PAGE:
This country had its presidential election postponed for 2 years! Finally people cast votes on Dec 3
Kinshasa, Dec 31: We have heard leaders bringing elections earlier than schedule to renew mandates or polls getting deferred for weeks or may be a few months owing to Opposition's complaints in democracies that are not known to be strong. But in the Democratic Republic of Congo, presidential election was delayed by no less than two years and the citizens of the country got their right to cast ballots only on Sunday, December 30, to elect a new leader.
The voters came out to pick the successor to incumbent President Joseph Kabila, who has been in power in the DRC for almost two decades now (since 2001). The latest election would have seen the country's first-ever democratic transfer of power but an electoral body deferred the voting in three opposition strongholds.
Kabila came to power in 2001 at the age of 29 following the assassination of his father Laurent Desire Kabila by one of his bodyguards. The current president is only the fourth president of the DRC since its independence in 1960. The DRC is the 11th largest country in the world and the 16th largest in terms of population.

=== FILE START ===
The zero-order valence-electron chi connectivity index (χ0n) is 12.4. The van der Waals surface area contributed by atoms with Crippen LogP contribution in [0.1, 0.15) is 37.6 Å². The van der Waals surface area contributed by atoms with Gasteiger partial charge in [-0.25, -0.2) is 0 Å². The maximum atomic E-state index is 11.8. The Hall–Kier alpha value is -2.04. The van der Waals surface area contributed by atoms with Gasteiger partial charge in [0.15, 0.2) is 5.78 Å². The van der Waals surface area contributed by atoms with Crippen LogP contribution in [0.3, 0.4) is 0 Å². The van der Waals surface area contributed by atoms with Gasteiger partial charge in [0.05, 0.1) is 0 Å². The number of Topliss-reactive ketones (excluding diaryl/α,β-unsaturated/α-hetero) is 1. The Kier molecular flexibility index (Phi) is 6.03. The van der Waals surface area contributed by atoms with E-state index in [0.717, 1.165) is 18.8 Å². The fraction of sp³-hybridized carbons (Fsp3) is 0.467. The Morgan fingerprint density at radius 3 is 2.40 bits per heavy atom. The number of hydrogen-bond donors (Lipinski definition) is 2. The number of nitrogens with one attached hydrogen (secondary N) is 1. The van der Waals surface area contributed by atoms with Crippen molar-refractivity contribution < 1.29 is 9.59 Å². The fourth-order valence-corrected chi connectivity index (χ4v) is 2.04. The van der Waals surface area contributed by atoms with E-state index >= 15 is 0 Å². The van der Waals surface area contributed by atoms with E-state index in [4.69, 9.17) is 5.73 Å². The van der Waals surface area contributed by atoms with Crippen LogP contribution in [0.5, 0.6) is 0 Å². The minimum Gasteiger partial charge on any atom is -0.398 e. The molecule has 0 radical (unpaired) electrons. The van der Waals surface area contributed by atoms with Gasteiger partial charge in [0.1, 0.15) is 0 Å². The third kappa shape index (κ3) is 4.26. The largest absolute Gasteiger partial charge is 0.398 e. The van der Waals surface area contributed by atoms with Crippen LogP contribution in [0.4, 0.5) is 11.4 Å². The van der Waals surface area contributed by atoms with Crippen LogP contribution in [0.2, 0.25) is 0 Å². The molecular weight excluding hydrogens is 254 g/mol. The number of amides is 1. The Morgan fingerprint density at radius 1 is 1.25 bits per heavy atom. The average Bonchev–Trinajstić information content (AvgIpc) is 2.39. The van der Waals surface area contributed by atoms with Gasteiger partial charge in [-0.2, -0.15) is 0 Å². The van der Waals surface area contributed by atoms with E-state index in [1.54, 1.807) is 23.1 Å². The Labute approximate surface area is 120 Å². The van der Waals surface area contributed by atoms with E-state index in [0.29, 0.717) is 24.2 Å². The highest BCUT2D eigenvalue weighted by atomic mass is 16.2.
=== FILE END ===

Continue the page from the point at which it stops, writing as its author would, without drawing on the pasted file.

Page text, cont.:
Kabila, now 47, refused to step down after his second term ended in 2016 and unleashed state forces on protesters and opponent political forces. It was in August this year that he announced that he would not seek a re-election. On Sunday, Kabila assured that the elections will be "free and fair" adding that his only concern was "very heavy rain" in the country's capital Kinshasa, CNN reported.
The results of the December 30 election are expected to come out on January 15. Of the opposition candidates, only two - former ExxonMobil official Martin Fayulu and Felix Tshisekedi, president of the largest Opposition party, have serious chances of becoming the next president of the South-Central African nation, CNN added.